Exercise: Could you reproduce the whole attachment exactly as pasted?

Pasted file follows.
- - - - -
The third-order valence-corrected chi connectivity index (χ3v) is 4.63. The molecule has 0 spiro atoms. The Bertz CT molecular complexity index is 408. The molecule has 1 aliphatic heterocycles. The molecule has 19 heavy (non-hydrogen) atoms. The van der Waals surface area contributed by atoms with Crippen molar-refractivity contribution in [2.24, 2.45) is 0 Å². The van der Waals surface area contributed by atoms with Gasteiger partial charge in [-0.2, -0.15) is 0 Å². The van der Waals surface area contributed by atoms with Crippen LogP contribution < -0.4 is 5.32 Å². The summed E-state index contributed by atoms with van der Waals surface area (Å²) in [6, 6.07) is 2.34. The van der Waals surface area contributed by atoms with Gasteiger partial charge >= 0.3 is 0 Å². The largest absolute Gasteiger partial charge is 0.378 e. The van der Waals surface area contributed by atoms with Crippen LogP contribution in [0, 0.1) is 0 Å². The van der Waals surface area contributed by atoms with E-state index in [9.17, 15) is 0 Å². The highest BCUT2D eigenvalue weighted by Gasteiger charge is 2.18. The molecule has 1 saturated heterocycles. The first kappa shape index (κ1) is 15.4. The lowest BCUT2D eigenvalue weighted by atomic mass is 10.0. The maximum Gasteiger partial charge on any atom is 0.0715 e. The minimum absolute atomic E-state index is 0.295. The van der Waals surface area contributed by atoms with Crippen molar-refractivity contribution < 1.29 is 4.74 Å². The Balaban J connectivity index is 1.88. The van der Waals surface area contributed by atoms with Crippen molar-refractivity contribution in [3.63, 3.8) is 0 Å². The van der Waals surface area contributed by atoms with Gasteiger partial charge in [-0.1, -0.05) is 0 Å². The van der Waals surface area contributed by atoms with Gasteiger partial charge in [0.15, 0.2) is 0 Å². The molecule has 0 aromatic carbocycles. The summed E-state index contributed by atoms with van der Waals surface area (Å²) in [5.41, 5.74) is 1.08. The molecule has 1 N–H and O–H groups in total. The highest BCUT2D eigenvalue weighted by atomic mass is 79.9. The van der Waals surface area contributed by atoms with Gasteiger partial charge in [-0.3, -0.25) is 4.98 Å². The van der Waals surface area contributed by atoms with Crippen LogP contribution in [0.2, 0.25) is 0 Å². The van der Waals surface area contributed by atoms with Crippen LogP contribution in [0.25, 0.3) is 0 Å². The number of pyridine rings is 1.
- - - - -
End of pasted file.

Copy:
The third-order valence-corrected chi connectivity index (χ3v) is 4.63. The molecule has 0 spiro atoms. The Bertz CT molecular complexity index is 408. The molecule has 1 aliphatic heterocycles. The molecule has 19 heavy (non-hydrogen) atoms. The van der Waals surface area contributed by atoms with Crippen molar-refractivity contribution in [2.24, 2.45) is 0 Å². The van der Waals surface area contributed by atoms with Gasteiger partial charge in [-0.2, -0.15) is 0 Å². The van der Waals surface area contributed by atoms with Crippen LogP contribution < -0.4 is 5.32 Å². The summed E-state index contributed by atoms with van der Waals surface area (Å²) in [6, 6.07) is 2.34. The van der Waals surface area contributed by atoms with Gasteiger partial charge >= 0.3 is 0 Å². The largest absolute Gasteiger partial charge is 0.378 e. The van der Waals surface area contributed by atoms with Crippen LogP contribution in [0, 0.1) is 0 Å². The van der Waals surface area contributed by atoms with E-state index in [9.17, 15) is 0 Å². The highest BCUT2D eigenvalue weighted by Gasteiger charge is 2.18. The molecule has 1 saturated heterocycles. The first kappa shape index (κ1) is 15.4. The lowest BCUT2D eigenvalue weighted by atomic mass is 10.0. The maximum Gasteiger partial charge on any atom is 0.0715 e. The minimum absolute atomic E-state index is 0.295. The van der Waals surface area contributed by atoms with Crippen molar-refractivity contribution < 1.29 is 4.74 Å². The Balaban J connectivity index is 1.88. The van der Waals surface area contributed by atoms with Crippen molar-refractivity contribution in [3.63, 3.8) is 0 Å². The van der Waals surface area contributed by atoms with Gasteiger partial charge in [-0.1, -0.05) is 0 Å². The van der Waals surface area contributed by atoms with Gasteiger partial charge in [0.15, 0.2) is 0 Å². The molecule has 0 aromatic carbocycles. The summed E-state index contributed by atoms with van der Waals surface area (Å²) in [5.41, 5.74) is 1.08. The molecule has 1 N–H and O–H groups in total. The highest BCUT2D eigenvalue weighted by atomic mass is 79.9. The van der Waals surface area contributed by atoms with Gasteiger partial charge in [-0.3, -0.25) is 4.98 Å². The van der Waals surface area contributed by atoms with Crippen LogP contribution in [0.2, 0.25) is 0 Å². The van der Waals surface area contributed by atoms with Crippen LogP contribution in [0.25, 0.3) is 0 Å². The number of pyridine rings is 1.